By Samuel Rubenfeld and Christopher M. Matthews
The Rolls-Royce probe is yet another high profile case being taken by the U.K. Serious Fraud Office. Rolls’ potential corruption costs could depend on timing. And the investigation is looking at an alleged bribe to the son of former Indonesian president Suharto, who could not be reached for comment. (Financial Times sub req, Bloomberg, Guardian)
IBM’s IBM -0.50% March 2011 settlement with the SEC over FCPA allegations it bribed Chinese and South Korean officials still hasn’t been approved by a federal judge in Washington. (Bloomberg)
Is the next Bribery Act case another incident of small-time bungs? (Manchester Gazette)
The cash-for-grades scandal at Curtin University in Australia widened. (Sydney Morning Herald)
A U.S. Marine pleaded guilty to taking $150,000 in bribes from contractors while stationed in Iraq. (AP)
Thebriberyact.com looks at bribery from the Russian perspective.
A client alert from Sheppard Mullin says the Justice Department’s opinion releases provide additional guidance on the FCPA.
Among police officers in Jamaica, bribery is down but extortion is up. (Jamaica Gleaner)
The FCPA Professor has a guest post on Friday’s oral arguments in the FCPA cases against Mark Jackson and James Ruehlen. Mike Volkov says companies need to spend more time on complying with the False Claims Act. Tom Fox looks at the declinations outlined in the FCPA guidance.
The U.S. Treasury Department finalized a FATCA agreement with Ireland. (Reuters)
The U.K. and the Isle of Man signed a tax information sharing agreement. U.K. lawmakers are warning multinational corporations about dodging taxes. (news release, BBC)
A Bulgarian Constitutional Court nominee faces allegations of money laundering. She doesn’t appear to have been contacted for comment. (Sofia Globe)
A boiler room money launderer was ordered to pay more than 320,000 pounds by the U.K. Financial Services Authority. (news release)
A report for the U.S. Congress found Iran is no closer than it ever was to obtaining a long-range missile. Rep. Ileana Ros-Lehtinen (R., Fla.) doesn’t like the waivers Washington issued on Iran sanctions. More coverage of the renewal of exemptions to U.S. sanctions on Iran is here and here. (Reuters, news release, Wall Street Journal, Reuters)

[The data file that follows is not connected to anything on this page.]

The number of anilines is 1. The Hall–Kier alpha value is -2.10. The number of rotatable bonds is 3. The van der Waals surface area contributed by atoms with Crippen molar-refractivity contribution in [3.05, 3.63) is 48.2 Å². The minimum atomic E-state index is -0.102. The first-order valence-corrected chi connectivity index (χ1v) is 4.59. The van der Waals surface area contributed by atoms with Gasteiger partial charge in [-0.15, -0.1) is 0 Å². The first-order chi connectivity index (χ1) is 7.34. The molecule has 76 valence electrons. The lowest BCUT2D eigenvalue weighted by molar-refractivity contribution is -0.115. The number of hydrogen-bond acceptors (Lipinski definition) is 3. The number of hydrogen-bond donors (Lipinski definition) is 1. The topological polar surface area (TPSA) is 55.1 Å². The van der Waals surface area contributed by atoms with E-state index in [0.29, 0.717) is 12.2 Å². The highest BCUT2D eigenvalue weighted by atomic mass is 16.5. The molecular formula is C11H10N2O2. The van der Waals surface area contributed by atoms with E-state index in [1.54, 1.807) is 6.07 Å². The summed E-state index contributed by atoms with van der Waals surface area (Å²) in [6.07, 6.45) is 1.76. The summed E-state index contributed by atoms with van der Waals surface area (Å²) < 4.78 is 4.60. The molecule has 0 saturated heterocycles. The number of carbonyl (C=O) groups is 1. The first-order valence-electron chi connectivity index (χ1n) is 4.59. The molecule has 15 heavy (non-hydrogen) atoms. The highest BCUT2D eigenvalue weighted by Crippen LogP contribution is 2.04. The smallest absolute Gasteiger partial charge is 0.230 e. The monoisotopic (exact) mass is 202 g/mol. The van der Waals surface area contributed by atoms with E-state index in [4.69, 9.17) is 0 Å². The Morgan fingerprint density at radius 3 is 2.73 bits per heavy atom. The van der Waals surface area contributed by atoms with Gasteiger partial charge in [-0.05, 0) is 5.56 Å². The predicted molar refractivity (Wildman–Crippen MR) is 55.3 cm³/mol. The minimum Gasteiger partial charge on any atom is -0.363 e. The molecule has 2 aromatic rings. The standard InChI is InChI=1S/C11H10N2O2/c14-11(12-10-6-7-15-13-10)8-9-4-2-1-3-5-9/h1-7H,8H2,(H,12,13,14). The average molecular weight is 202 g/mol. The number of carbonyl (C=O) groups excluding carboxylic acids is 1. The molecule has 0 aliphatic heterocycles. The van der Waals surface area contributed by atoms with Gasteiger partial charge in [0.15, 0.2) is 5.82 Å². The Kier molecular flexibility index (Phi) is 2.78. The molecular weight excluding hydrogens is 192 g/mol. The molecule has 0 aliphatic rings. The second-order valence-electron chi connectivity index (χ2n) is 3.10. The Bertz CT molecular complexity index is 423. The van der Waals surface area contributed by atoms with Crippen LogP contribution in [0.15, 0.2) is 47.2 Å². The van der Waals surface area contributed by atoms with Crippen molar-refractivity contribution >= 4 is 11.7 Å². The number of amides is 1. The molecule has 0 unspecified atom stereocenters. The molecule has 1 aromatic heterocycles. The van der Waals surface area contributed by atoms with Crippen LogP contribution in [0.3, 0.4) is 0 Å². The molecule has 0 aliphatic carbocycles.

Russia stepped up its opposition to international intervention in Syria. European ministers are going to meet the opposition. Ankara and Moscow won’t risk economic ties over Syria. The U.S. and Russia talked about the future of Syria at a meeting in Geneva. The United Nations chief warned Syria about its chemical weapons movement. The U.K. thinks there’s proof Damascus intends to use them. Could Iran’s Qods Force be the one to do it? A Syrian rebel group with ties to al Qaeda that the U.S. may label as a foreign terror organization has proven to have some of the most effective fighters against the regime. (Al Monitor, Wall Street Journal, Al Monitor, Guardian, Wall Street Journal, BBC, Iran Focus, NY Times)
Japan, the U.S. and South Korea are all eyeing tougher sanctions on North Korea. (Nikkei)
A whistleblower at Deutsche Bank DBK.XE -2.71% went public last week. (Corporate Counsel)
The passage of the Magnitsky Act is going to test the ties between Washington and Moscow. A personal column on the law’s effects is here. (Reuters, Foreign Policy)
Chinese party officials are being urged to come clean about their wealth. (The Economist)
Sunday was International Anti-Corruption Day. Lots of statements were issued to commemorate or contextualize the day. Among them were from Secretary of State Hillary Clinton, Global Integrity and U.N. Secretary General Ban Ki-Moon.
Trace International ran a blog post about anti-corruption partnerships acting as agents of change.
Analysis of the TI index continues to pour in. Perceptions of corruption in emerging economies continue to be high. Should China study Singapore’s anti-corruption strategies? Is corruption getting worse? Abuse of power is still high in many countries. (Forumblog, Business Insider, Huffington Post, VOA)
How is corruption stifling U.S. innovation? Can a populist movement fix the problem? (Harvard Business Review, AlterNet)
How can we curb corruption in supply chains? (Transparency International)
A review of the book “Waging War on Corruption” is here. (Financial Times sub req)
Iraq’s anti-corruption commission may summon Prime Minister Nouri al-Maliki for questioning over a scuttled arms deal with Russia. (Al Monitor)
Peter Johnson, a man who fought union corruption and Tammany Hall, died at 91. (NY Times).
This article was written by Samuel Rubenfeld and Christopher M. Matthews and originally published on blogs.wsj